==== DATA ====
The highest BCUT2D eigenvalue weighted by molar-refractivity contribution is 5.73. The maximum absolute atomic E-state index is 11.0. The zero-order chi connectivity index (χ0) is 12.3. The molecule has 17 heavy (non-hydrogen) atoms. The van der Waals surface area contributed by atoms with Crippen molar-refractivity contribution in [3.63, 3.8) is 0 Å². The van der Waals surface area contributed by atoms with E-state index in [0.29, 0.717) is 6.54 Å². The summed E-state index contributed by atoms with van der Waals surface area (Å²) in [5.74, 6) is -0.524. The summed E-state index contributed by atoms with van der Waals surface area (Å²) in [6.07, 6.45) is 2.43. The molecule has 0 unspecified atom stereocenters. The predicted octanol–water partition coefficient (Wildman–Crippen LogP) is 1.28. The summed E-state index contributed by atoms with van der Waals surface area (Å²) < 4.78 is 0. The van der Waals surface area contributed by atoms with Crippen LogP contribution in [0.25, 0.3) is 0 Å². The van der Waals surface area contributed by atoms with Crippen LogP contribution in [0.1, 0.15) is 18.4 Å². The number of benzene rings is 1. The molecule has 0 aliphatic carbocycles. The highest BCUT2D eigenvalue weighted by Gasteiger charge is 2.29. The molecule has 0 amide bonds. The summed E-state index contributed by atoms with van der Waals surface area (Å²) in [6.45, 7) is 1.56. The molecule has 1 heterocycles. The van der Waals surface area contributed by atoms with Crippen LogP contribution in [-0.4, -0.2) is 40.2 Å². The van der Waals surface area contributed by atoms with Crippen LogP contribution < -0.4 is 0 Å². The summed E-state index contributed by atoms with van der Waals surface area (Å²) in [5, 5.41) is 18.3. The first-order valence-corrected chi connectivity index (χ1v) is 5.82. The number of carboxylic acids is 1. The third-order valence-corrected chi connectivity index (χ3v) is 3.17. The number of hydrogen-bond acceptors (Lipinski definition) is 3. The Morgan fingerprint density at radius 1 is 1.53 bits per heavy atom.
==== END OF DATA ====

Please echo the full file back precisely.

The highest BCUT2D eigenvalue weighted by molar-refractivity contribution is 5.73. The maximum absolute atomic E-state index is 11.0. The zero-order chi connectivity index (χ0) is 12.3. The molecule has 17 heavy (non-hydrogen) atoms. The van der Waals surface area contributed by atoms with Crippen molar-refractivity contribution in [3.63, 3.8) is 0 Å². The van der Waals surface area contributed by atoms with E-state index in [0.29, 0.717) is 6.54 Å². The summed E-state index contributed by atoms with van der Waals surface area (Å²) in [5.74, 6) is -0.524. The summed E-state index contributed by atoms with van der Waals surface area (Å²) in [6.07, 6.45) is 2.43. The molecule has 0 unspecified atom stereocenters. The predicted octanol–water partition coefficient (Wildman–Crippen LogP) is 1.28. The summed E-state index contributed by atoms with van der Waals surface area (Å²) < 4.78 is 0. The van der Waals surface area contributed by atoms with Crippen LogP contribution in [0.25, 0.3) is 0 Å². The van der Waals surface area contributed by atoms with Crippen LogP contribution in [0.1, 0.15) is 18.4 Å². The number of benzene rings is 1. The molecule has 0 aliphatic carbocycles. The highest BCUT2D eigenvalue weighted by Gasteiger charge is 2.29. The molecule has 0 amide bonds. The summed E-state index contributed by atoms with van der Waals surface area (Å²) in [6.45, 7) is 1.56. The molecule has 1 heterocycles. The van der Waals surface area contributed by atoms with Crippen LogP contribution in [-0.4, -0.2) is 40.2 Å². The van der Waals surface area contributed by atoms with Crippen LogP contribution < -0.4 is 0 Å². The summed E-state index contributed by atoms with van der Waals surface area (Å²) in [5, 5.41) is 18.3. The first-order valence-corrected chi connectivity index (χ1v) is 5.82. The number of carboxylic acids is 1. The third-order valence-corrected chi connectivity index (χ3v) is 3.17. The number of hydrogen-bond acceptors (Lipinski definition) is 3. The Morgan fingerprint density at radius 1 is 1.53 bits per heavy atom.